On the other hand, the Conservative candidate might have won and then she could have been seen to represent the majority of the constituency.

With First Past The Post voting, we can seldom tell which candidate the majority of voters prefer, especially now with so many candidates to choose from and the way people vote tactically.

We would have known with AV. The result would have depended on whether the UKIP or Conservative candidate was the next choice of those who voted for the others (mainly the Labour voters).

Conservatives use a form of AV to elect their own leader. Those, who understand how it works, must be kicking themselves now for opposing it in the 2011 referendum. With AV, they might have won the election.

Of course, although AV is fine for electing a single person like a Mayor or Police Commissioner, the Single Transferable Vote (STV) is considerably better for electing a legislature, council or committee.

STV has all the advantages of AV plus more. STV provides a greater freedom of choice for voters to vote positively FOR candidates (not to keep one or another out), and proportionality of both parties and any other groupings that matter to voters; on Europe or the economy for example.

MPs ignore evidence - "just rearranging the deckchairs"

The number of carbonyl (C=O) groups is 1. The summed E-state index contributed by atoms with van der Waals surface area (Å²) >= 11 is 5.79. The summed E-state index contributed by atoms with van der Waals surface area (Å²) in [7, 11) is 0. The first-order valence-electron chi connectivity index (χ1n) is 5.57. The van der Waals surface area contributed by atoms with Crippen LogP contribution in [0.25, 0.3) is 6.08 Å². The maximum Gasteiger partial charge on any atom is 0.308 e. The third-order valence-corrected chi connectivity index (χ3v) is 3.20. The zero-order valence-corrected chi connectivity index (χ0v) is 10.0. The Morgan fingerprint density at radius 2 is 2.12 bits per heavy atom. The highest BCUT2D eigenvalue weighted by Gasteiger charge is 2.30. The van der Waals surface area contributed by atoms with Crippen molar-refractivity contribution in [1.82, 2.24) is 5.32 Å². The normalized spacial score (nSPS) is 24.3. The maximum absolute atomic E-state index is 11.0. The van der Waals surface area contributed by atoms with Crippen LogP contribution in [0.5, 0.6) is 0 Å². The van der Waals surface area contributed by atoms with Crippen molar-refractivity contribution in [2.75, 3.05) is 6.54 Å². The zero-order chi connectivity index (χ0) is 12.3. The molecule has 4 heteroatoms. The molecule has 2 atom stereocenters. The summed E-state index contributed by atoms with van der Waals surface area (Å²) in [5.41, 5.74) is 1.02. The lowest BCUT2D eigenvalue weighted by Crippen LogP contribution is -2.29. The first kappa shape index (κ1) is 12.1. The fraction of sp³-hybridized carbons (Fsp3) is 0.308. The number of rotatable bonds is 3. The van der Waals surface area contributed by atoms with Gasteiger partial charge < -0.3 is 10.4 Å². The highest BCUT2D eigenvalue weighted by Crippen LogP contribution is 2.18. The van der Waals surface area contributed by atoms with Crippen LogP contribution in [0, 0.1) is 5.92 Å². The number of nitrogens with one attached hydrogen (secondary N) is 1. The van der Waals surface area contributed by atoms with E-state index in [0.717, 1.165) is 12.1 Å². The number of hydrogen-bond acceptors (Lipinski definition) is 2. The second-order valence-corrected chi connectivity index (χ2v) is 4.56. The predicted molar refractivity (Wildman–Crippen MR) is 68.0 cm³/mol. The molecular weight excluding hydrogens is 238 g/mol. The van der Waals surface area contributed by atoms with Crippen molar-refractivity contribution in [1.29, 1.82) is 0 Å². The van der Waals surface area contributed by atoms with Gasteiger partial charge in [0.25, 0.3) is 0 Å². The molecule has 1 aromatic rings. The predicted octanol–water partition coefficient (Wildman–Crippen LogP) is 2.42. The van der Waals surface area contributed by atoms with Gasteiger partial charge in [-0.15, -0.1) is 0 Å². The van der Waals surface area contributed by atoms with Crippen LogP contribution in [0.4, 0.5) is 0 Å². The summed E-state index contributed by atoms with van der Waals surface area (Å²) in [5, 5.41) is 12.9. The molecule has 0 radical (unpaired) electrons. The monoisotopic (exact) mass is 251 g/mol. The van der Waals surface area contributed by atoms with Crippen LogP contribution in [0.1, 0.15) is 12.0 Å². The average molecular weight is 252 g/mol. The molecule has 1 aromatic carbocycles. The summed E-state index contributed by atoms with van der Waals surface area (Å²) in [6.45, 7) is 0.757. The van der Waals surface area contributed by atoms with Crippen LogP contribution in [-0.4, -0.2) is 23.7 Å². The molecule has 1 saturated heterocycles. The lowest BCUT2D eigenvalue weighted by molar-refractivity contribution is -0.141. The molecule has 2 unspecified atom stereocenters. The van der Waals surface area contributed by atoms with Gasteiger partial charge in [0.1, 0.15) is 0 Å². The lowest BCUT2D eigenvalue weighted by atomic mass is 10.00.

STV Action issued the following Media Release today:

“MPs ignore evidence

A Committee of MPs investigating voter engagement has ignored the obvious fact that people see no point in voting when their votes make no difference. Under First Past The Post voting, votes make no difference in about 70% of constituencies. Politicians and parties know this. It is why they concentrate their resources on campaigning in the other 30%.

Nevertheless, ignoring the weight of written evidence that it received, the Select Committee dismissed electoral reform with the single statement, “Westminster
has a settled view on First Past the Post.”

This is revealed in an interim report issued last week (on November 14) by the Political and Constitutional Reform Select Committee of MPs.

So what if Westminster does have a settled view? Of course most MPs don’t want to risk changing the system by which they are elected but committees of clubs, institutes, trades unions etc don’t decide how they themselves are elected. The general membership decides.

And if Westminster does indeed have a settled view, why did the Committee pose the question to the public, “To what extent could electoral reform ... improve public engagement and voter turnout?” in the first place? It defies all reasonable logic that the Committee posed the question but ignored the responses.